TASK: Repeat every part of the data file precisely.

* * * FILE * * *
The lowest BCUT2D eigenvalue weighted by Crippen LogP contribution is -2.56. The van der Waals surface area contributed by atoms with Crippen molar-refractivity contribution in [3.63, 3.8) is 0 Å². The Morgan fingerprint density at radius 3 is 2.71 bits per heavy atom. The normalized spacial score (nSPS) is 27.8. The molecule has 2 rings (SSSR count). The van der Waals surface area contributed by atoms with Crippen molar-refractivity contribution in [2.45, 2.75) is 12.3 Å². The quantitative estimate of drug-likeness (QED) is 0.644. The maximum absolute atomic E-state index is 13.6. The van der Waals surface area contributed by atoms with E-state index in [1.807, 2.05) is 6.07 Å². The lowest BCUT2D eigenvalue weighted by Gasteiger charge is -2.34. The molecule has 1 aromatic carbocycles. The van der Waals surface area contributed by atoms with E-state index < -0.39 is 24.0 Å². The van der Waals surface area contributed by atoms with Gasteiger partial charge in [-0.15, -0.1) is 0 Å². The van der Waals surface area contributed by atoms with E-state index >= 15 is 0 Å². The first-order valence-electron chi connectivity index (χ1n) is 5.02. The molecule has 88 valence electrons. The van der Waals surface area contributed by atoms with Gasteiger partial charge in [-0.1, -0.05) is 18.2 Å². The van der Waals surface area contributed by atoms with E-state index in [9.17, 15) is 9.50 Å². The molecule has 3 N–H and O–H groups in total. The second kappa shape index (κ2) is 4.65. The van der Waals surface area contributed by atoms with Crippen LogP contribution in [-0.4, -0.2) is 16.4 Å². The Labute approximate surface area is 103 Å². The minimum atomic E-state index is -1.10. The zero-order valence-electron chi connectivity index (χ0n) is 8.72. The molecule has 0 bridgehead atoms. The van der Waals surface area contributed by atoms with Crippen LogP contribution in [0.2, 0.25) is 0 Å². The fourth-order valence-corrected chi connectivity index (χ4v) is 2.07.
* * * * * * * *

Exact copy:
The lowest BCUT2D eigenvalue weighted by Crippen LogP contribution is -2.56. The van der Waals surface area contributed by atoms with Crippen molar-refractivity contribution in [3.63, 3.8) is 0 Å². The Morgan fingerprint density at radius 3 is 2.71 bits per heavy atom. The normalized spacial score (nSPS) is 27.8. The molecule has 2 rings (SSSR count). The van der Waals surface area contributed by atoms with Crippen molar-refractivity contribution in [2.45, 2.75) is 12.3 Å². The quantitative estimate of drug-likeness (QED) is 0.644. The maximum absolute atomic E-state index is 13.6. The van der Waals surface area contributed by atoms with E-state index in [1.807, 2.05) is 6.07 Å². The lowest BCUT2D eigenvalue weighted by Gasteiger charge is -2.34. The molecule has 1 aromatic carbocycles. The van der Waals surface area contributed by atoms with E-state index < -0.39 is 24.0 Å². The van der Waals surface area contributed by atoms with Gasteiger partial charge in [-0.15, -0.1) is 0 Å². The van der Waals surface area contributed by atoms with E-state index >= 15 is 0 Å². The first-order valence-electron chi connectivity index (χ1n) is 5.02. The molecule has 88 valence electrons. The van der Waals surface area contributed by atoms with Gasteiger partial charge in [-0.1, -0.05) is 18.2 Å². The van der Waals surface area contributed by atoms with E-state index in [9.17, 15) is 9.50 Å². The molecule has 3 N–H and O–H groups in total. The second kappa shape index (κ2) is 4.65. The van der Waals surface area contributed by atoms with Crippen LogP contribution in [-0.4, -0.2) is 16.4 Å². The Labute approximate surface area is 103 Å². The minimum atomic E-state index is -1.10. The zero-order valence-electron chi connectivity index (χ0n) is 8.72. The molecule has 0 bridgehead atoms. The van der Waals surface area contributed by atoms with Crippen LogP contribution in [0.2, 0.25) is 0 Å². The fourth-order valence-corrected chi connectivity index (χ4v) is 2.07.